7. Builds muscles and cells

Lentils are good sources of protein containing about 26 grams of the nutrient. Protein is required for building new cells, repairing old cells, creating hormones and enzymes and keeping your immune system strong and healthy. Also, protein is needed for building muscles, especially those who are body-builders. Most vegan and vegetarian diet do not contain ample amount of protein as compared to a non-vegetarian diet. So, incorporating lentils into the diet will fulfil your body's protein requirements.

8. Good for pregnant women

Folate is considered a beneficial nutrient for pregnant women as an increase in folate before and during pregnancy helps prevent brain and spinal cord defects in babies [10] . Also, folate cuts the risk of early pregnancy by 50 per cent. According to the Centers for Disease Control and Prevention, women need 400 mcg of folate during their childbearing years.

9. Triggers electrolyte activity

Electrolytes play an important role in the proper functioning of the cells and organs. Lentils contain good amounts of potassium, an electrolyte that is lost during exercise. The potassium in lentils acts as an electrolyte by retaining the amount of fluid in the body.

10. Increases energy

Lentils act as an energy booster due to its fibre and complex carbohydrates content. Also, lentils are rich in iron which helps in the production of haemoglobin, a protein responsible for transporting oxygen to the red blood cells and other parts of the organs. If your haemoglobin is low in the body, you start experiencing low energy.

Best Ways To Cook Lentils

Lentils are easy to cook and requires less cooking time. It can be added to your meals in different ways like:

  • Lentils can be added to soups and stews for additional nutrients.
  • Precook lentils and store them in the fridge for a quick protein source.
  • You can swap beans with lentils in any recipe.
  • If you are a non-vegetarian, add lentils to your meat recipes for additional nutrients.


Eating excess lentils can cause certain carbohydrates to ferment and release gas in the body and this can cause discomfort in the stomach. Hence, avoid eating large portions of meals containing lentils.

View Article References
  1. [1] Ganesan, K., & Xu, B. (2017). Polyphenol-Rich Lentils and Their Health Promoting Effects. International Journal of Molecular Sciences, 18(11), 2390.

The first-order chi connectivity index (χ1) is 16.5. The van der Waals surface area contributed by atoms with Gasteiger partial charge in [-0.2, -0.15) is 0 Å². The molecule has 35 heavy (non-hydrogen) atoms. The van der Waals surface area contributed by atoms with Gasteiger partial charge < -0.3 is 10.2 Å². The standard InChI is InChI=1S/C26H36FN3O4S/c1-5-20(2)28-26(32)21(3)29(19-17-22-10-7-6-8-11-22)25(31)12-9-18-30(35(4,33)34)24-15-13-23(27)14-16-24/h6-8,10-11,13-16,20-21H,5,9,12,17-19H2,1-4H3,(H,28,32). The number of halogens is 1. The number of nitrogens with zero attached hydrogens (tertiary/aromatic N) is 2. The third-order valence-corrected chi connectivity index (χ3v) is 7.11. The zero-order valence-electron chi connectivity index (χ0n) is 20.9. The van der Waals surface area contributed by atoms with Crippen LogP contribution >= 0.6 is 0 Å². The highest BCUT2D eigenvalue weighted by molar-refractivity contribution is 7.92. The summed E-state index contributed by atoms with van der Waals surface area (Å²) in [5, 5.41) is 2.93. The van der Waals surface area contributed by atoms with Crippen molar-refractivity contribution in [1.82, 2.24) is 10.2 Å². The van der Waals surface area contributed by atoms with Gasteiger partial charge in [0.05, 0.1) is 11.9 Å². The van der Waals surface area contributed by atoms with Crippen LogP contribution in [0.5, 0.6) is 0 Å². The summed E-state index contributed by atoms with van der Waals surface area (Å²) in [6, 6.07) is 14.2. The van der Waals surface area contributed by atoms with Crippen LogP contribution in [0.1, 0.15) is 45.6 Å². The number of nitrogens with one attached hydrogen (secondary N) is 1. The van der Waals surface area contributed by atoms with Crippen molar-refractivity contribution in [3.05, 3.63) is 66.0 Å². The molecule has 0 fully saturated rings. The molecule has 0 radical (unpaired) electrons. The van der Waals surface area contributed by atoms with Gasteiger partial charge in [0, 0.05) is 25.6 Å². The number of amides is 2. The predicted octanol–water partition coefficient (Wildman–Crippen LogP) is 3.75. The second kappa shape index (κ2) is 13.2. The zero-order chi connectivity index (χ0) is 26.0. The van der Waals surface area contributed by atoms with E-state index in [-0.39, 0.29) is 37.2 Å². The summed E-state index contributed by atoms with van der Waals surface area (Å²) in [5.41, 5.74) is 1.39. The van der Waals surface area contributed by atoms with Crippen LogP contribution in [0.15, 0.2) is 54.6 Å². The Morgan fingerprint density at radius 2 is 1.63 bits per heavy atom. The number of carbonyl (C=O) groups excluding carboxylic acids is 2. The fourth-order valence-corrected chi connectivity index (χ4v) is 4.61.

2. [2] Xu, B., & Chang, S. K. C. (2010). Phenolic Substance Characterization and Chemical and Cell-Based Antioxidant Activities of 11 Lentils Grown in the Northern United States. Journal of Agricultural and Food Chemistry, 58(3), 1509–1517.
  3. [3] Leterme, P. (2002). Recommendations by health organizations for pulse consumption. British Journal of Nutrition, 88(S3), 239.
  4. [4] Ganesan, K., & Xu, B. (2017). Polyphenol-Rich Lentils and Their Health Promoting Effects. International Journal of Molecular Sciences, 18(11), 2390.
  5. [5] Yang, J. (2012). Effect of dietary fiber on constipation: A meta analysis. World Journal of Gastroenterology, 18(48), 7378.
  6. [6] McCrory, M. A., Hamaker, B. R., Lovejoy, J. C., & Eichelsdoerfer, P. E. (2010). Pulse Consumption, Satiety, and Weight Management. Advances in Nutrition, 1(1), 17–30. doi:10.3945/an.110.1006
  7. [7] Zhang, B., Deng, Z., Tang, Y., Chen, P. X., Liu, R., Dan Ramdath, D., … Tsao, R. (2017). Bioaccessibility, in vitro antioxidant and anti-inflammatory activities of phenolics in cooked green lentil ( Lens culinaris ). Journal of Functional Foods, 32, 248–255.
  8. [8] Zia-Ul-Haq M, Landa P, Kutil Z, Qayum M, Ahmad S (2013) Evaluation of anti-inflammatory activity of selected legumes from Pakistan: In vitro inhibition of Cyclooxygenase-2. Pakistan Journal Of Pharmaceutical Sciences 26, 185–187.
  9. [9] Hallberg L, Brune M, Rossander L. (1989) The role of vitamin C in iron absorption. International Journal for Vitamin and Nutrition Research, 30,103–108.
  10. [10] Chitayat, D., Matsui, D., Amitai, Y., Kennedy, D., Vohra, S., Rieder, M., & Koren, G. (2015). Folic acid supplementation for pregnant women and those planning pregnancy: 2015 update. The Journal of Clinical Pharmacology, 56(2), 170–175.